19:11-24 Michal's stratagem to gain time till David got to a distance was allowable, but her falsehood had not even the plea of necessity to excuse it, and manifests that she was not influenced by the same spirit of piety which had dictated Jonathan's language to Saul. In flying to Samuel, David made God his refuge. Samuel, as a prophet, was best able to advise him what to do in this day of distress. He met with little rest or satisfaction in Saul's court, therefore went to seek it in Samuel's church. What little pleasure is to be had in this world, those have who live a life of communion with God; to that David returned in the time of trouble. So impatient was Saul after David's blood, so restless against him, that although baffled by one providence after another, he could not see that David was under the special protection of God. And when God will take this way to protect David, even Saul prophesies. Many have great gifts, yet no grace; they may prophesy in Christ's name, yet are disowned by him. Let us daily seek for renewing grace, which shall be in us as a well of water springing up into everlasting life. Let us cleave to truth and holiness with full purpose of heart. In every danger and trouble, let us seek protection, comfort, and direction in God's ordinances.An image - "Teraphim" (see the margin), an image, or bust in human form, and as large as life, of a kind of household god, to the worship of which the Israelites, and especially women, were much addicted.

A pillow - It was probably a quilt or blanket of goats' hair and of common use as a bed-covering. Whether Michal drew it over the head of the teraphim, as if for warmth, and so covered it, or whether she disposed it about the head so as to look like hair, is not clear.

13, 14. And Michal took an image, and laid it in the bed—"an image," literally, "the teraphim," and laid, not in the bed, but literally on the "divan"; and "the pillows," that is, the cushion, which usually lay at the back of the divan and was stuffed with "goat's hair," she took from its bolster or heading at the upper part of the divan. This she placed lower down, and covered with a mantle, as if to foster a proper warmth in a patient; at the same time spreading the goat's hair skin, so as to resemble human hair in a dishevelled state. The pretext was that David lay there sick. The first messengers of Saul, keeping at a respectable distance, were deceived; but the imposition was detected on a closer inspection. An image, Heb. teraphim, which was an image made in human shape; which she might keep secretly, either out of a superstitious regard to it, or out of mere curiosity. This stratagem she used, because knowing her father’s unquiet, and jealous, and furious temper, she suspected he might come or send to see whether David was there or no.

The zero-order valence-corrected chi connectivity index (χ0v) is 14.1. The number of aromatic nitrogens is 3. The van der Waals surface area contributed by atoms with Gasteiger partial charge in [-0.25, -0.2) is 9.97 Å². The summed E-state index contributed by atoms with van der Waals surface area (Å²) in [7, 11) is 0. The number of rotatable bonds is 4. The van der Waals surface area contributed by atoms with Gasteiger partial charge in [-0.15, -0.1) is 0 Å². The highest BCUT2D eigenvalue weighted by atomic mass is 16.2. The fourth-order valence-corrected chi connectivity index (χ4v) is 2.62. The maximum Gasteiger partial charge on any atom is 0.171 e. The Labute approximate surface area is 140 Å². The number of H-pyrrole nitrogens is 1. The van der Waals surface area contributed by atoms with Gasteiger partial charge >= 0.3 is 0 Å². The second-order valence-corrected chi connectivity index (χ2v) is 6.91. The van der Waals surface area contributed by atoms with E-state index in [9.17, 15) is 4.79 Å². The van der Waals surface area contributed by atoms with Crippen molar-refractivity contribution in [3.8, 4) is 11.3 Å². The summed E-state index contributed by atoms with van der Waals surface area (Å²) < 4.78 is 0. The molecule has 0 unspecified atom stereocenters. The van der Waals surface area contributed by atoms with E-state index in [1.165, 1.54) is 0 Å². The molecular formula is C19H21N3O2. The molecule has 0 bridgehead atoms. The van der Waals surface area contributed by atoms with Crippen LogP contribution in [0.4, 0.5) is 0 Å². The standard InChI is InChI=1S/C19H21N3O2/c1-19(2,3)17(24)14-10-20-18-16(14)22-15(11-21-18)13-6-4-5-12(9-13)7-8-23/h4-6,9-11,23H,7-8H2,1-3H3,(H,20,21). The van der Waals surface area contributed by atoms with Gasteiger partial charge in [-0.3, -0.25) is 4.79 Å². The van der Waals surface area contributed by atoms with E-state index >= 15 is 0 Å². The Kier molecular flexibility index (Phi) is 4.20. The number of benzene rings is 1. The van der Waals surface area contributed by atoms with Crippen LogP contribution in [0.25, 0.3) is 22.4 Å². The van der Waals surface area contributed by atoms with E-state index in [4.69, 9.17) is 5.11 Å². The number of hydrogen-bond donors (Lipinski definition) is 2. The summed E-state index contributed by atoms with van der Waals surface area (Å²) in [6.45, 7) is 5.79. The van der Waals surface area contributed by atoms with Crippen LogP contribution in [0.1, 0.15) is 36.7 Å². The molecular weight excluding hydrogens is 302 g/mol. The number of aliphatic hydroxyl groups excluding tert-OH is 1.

Put a pillow of goats’ hair for his bolster, or, put great goats’ hair upon his bolster, i.e. upon the head and face of the image, which lay upon his bolster, that it might have some kind of resemblance of David’s head and hair, at least in a sick man’s bed, where there useth to be but a glimmering light. Goats is here put for goats’ hair, as it manifestly is Exodus 25:4 26:7 35:26. It is acknowledged by learned writers, that in those eastern countries goats had much longer hair than ours have, and were shorn like sheep, and that their hair was not unlike to a man’s or woman’s hair; as may also be gathered from Song of Solomon 4:1, Thy hair is as a flock of goats, i.e. as the hair of a flock of goats. And as there was goats’ hair of several colours, (as the wool of sheep in divers parts is of very differing colours, as white, or black, or yellow, &c.) so it is most probable she took that colour which was likest the colour of David’s hair. And she took this rather than the hair of another man, because the procuring and ordering of that would have taken up some time; whereas she had goats’ hair of all sorts at hand, as being used in spinning or weaving, &c. Or the sense may be this, according to our translation, that she put a pillow of the softest part of goats’ hair under the head of the image, as they used to put under the heads of sick men; whereby also the head of the image sinking into the pillow might be less discerned, especially when it was either wholly or in part covered with a cloth. And all this art was used, that David being supposed, and, some persons who were sent to inquire, perceived, as thought, to be in the bed, Saul might be hindered from pursuing and overtaking him before he had got into some place.